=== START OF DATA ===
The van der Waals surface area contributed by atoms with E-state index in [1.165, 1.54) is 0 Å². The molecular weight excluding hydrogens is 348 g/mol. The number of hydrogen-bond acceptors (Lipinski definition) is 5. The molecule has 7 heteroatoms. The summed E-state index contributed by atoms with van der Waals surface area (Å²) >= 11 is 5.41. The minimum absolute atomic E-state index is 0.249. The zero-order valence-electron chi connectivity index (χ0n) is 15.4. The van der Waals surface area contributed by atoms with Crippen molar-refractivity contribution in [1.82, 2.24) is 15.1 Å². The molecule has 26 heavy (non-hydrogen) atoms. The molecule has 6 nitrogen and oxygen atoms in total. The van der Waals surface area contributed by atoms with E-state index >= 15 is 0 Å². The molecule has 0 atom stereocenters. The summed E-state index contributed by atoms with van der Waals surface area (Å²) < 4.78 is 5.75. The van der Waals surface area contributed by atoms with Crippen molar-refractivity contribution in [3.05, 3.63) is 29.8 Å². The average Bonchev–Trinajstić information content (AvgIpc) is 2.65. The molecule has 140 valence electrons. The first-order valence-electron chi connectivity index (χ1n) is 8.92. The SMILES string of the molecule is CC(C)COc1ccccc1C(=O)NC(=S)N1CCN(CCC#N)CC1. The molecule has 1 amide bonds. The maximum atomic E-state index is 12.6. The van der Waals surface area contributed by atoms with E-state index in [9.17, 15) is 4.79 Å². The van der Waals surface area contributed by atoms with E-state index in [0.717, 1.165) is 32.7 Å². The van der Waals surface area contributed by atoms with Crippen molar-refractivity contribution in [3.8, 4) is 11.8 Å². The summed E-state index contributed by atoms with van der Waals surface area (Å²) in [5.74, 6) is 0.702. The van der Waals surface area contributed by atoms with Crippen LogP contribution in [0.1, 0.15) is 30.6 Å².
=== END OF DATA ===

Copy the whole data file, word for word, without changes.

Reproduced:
The van der Waals surface area contributed by atoms with E-state index in [1.165, 1.54) is 0 Å². The molecular weight excluding hydrogens is 348 g/mol. The number of hydrogen-bond acceptors (Lipinski definition) is 5. The molecule has 7 heteroatoms. The summed E-state index contributed by atoms with van der Waals surface area (Å²) >= 11 is 5.41. The minimum absolute atomic E-state index is 0.249. The zero-order valence-electron chi connectivity index (χ0n) is 15.4. The van der Waals surface area contributed by atoms with Crippen molar-refractivity contribution in [1.82, 2.24) is 15.1 Å². The molecule has 26 heavy (non-hydrogen) atoms. The molecule has 6 nitrogen and oxygen atoms in total. The van der Waals surface area contributed by atoms with E-state index >= 15 is 0 Å². The molecule has 0 atom stereocenters. The summed E-state index contributed by atoms with van der Waals surface area (Å²) < 4.78 is 5.75. The van der Waals surface area contributed by atoms with Crippen molar-refractivity contribution in [3.05, 3.63) is 29.8 Å². The average Bonchev–Trinajstić information content (AvgIpc) is 2.65. The molecule has 140 valence electrons. The first-order valence-electron chi connectivity index (χ1n) is 8.92. The SMILES string of the molecule is CC(C)COc1ccccc1C(=O)NC(=S)N1CCN(CCC#N)CC1. The molecule has 1 amide bonds. The maximum atomic E-state index is 12.6. The van der Waals surface area contributed by atoms with E-state index in [9.17, 15) is 4.79 Å². The van der Waals surface area contributed by atoms with E-state index in [0.717, 1.165) is 32.7 Å². The van der Waals surface area contributed by atoms with Crippen molar-refractivity contribution in [3.8, 4) is 11.8 Å². The summed E-state index contributed by atoms with van der Waals surface area (Å²) in [5.74, 6) is 0.702. The van der Waals surface area contributed by atoms with Crippen LogP contribution in [0.1, 0.15) is 30.6 Å².